I can't keep track of where I read what anymore, that's how much of a blogslut I've become. The writer of one of the many expat-in-Italy blogs mentioned the absence of the concept of standing in line here in Italy, which reminded me of my line story. (My internal editor would like you to know that the above is a horribly written sentence).
My line story takes place at Giolitti, one of Rome's most popular ice cream shops. It was not my first time, so I knew the drill: Decide in advance how much ice cream you want (2 scoops), in what format (cone), pay the cashier (2 euros), and bring your receipt to the ice cream scooper dude. When I arrived at the shimmering array of flavors -- pear! coconut! stracciatella! how many flavors are you allowed to get on a two-scooper? more than two!! -- there was a line of foreigners waiting their turn. There were a couple of Japanese, a German, a group of Australians, an American or a Canadian (hard to tell sometimes; I'm sorry! but a northern Minnesotan can sound suspiciously like a Saskatchewanian), all patiently waiting for the gelatomaster to look into their lusting eyes and say, "Prego." What did he do instead? He shouted, "What are you all doing standing over there? I'm over here. Gather around ME." Was it a case of bruised ego ("I am great gelato man, king of the gelato, super scooper. You bow to ME.")? Or just an example of the Italian love of chaos? Either way, you get chaos. The group started looking around, wild-eyed and prickly, and didn't move. I felt it was my duty as a seasoned line-buster to help the poor lactose-craving sods, so I cut in front of them all, waved my receipt in front of the super scooper, and said, "Like this! Like this! Do like me! I'll have double cone with hazelnut, chocolate, strawberry, and lemon. With whipped cream!" By the time I squeezed past the tourists, they had formed a crush to make any English soccer fan proud.
A lot of expats writing from Italy, at least the anglophones, write about the trouble they have with the rudeness here, the apparent disregard for other human beings. This dismay is usually followed directly by the recognition of Italian generosity and readiness to help. You see, Italians are a complex bunch. Yeah, I used to think they were all warm and cuddly types, inviting you into the fold, to Sunday dinner, always laughing and crushing grapes with their feet, singing “Volare! Whoa Oh!” as they shine the hubcaps of their Cinquecentos, streaks of flour on their cheeks from the pizza dough they just rolled out, pinching your ass as you walk by and making you feel great. The truth is, Italians can be very closed, tribal in fact, suspicious, clannish, and though Neapolitans do indeed sing out loud in public quite often, it’s never “Il blu dipinto di blu.” On the other hand, complete strangers have bought me juice when I was pregnant and stretched across three barstools due to a sudden drop in blood sugar (yes, strangers, plural; it happened on more than one occasion). One minute you are completely transparent (someone barges ahead of you at the fruitstand, the post office, the bar), the next you are being told you are a fabulous person inside and out and have great teeth. It’s confusing.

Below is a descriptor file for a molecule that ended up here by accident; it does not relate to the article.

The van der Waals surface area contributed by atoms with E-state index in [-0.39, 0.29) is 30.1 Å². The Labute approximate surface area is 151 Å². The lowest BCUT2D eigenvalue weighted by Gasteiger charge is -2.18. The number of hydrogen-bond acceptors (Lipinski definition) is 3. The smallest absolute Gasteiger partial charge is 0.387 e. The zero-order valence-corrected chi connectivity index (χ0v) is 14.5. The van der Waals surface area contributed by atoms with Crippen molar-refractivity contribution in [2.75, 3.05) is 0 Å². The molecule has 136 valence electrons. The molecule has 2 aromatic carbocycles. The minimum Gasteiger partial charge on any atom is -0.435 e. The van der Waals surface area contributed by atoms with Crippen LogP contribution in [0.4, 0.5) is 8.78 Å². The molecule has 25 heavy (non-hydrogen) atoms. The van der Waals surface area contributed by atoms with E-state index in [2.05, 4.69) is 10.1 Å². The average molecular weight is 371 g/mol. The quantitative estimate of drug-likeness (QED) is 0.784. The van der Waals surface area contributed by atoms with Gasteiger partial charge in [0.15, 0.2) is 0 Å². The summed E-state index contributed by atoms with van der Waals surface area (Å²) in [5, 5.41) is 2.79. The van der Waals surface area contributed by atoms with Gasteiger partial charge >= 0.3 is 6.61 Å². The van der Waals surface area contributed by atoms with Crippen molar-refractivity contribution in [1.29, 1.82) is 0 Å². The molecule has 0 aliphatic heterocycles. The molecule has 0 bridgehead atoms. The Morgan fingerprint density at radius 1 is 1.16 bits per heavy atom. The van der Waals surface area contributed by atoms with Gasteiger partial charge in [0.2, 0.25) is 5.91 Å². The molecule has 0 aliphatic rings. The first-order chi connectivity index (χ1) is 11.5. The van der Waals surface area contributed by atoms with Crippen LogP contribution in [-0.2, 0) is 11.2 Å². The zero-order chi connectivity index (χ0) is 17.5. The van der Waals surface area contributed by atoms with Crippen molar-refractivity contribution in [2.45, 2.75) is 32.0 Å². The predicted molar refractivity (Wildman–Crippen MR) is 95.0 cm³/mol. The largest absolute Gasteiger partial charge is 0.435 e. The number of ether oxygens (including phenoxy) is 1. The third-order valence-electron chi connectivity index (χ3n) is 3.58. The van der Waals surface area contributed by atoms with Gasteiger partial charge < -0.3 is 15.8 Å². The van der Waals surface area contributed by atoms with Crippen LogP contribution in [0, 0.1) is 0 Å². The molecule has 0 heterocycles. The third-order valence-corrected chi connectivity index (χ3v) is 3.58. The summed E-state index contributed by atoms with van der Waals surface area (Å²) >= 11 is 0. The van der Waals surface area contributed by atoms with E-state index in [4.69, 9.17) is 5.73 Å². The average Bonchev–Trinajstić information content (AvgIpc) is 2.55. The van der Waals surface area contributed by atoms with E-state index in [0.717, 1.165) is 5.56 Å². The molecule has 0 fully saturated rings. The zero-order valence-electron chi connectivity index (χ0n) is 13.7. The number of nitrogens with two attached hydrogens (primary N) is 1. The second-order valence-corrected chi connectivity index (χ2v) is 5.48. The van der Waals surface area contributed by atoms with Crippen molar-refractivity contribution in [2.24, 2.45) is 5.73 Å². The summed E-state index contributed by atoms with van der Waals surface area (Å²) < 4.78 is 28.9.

The danger of writing blogs of this nature – cross-cultural musings mixed with your inborn characteristics plus the special neuroses you've garnered along life’s path with a dose of a given day’s right- or wrong-side-of-the-bed-edness – is coming off culturally insensitive, arrogant, biased, petty, and snotty. And the truth is, all peoples are complex, riddled with paradoxes, contradictions, oxymorons, and plain old morons. But if one’s mind were to be under current surveillance by the PC police, one’s blog would be very boring indeed.

So, to finish up about lines, I have discovered in my brief time here in Italy, and especially the last nearly two years in Naples, that sticking with a non-Italian idea of manners (in this case, ask who is last on line and dutifully get behind them) is going to get you nothing but looks of pity. It’s like when I used to politely, softly and with a smile say, “Permesso,” when trying to get through a group of chitchatters on the sidewalk with the stroller: the group would look at me like I was an idiot (“Ma sei scema?”). And, indeed, according to the rules of the Neapolitan street, I was an idiot. So now I shout, “Attenzione!” with a nice fat scowl on my face. And the group parts like the Red Sea.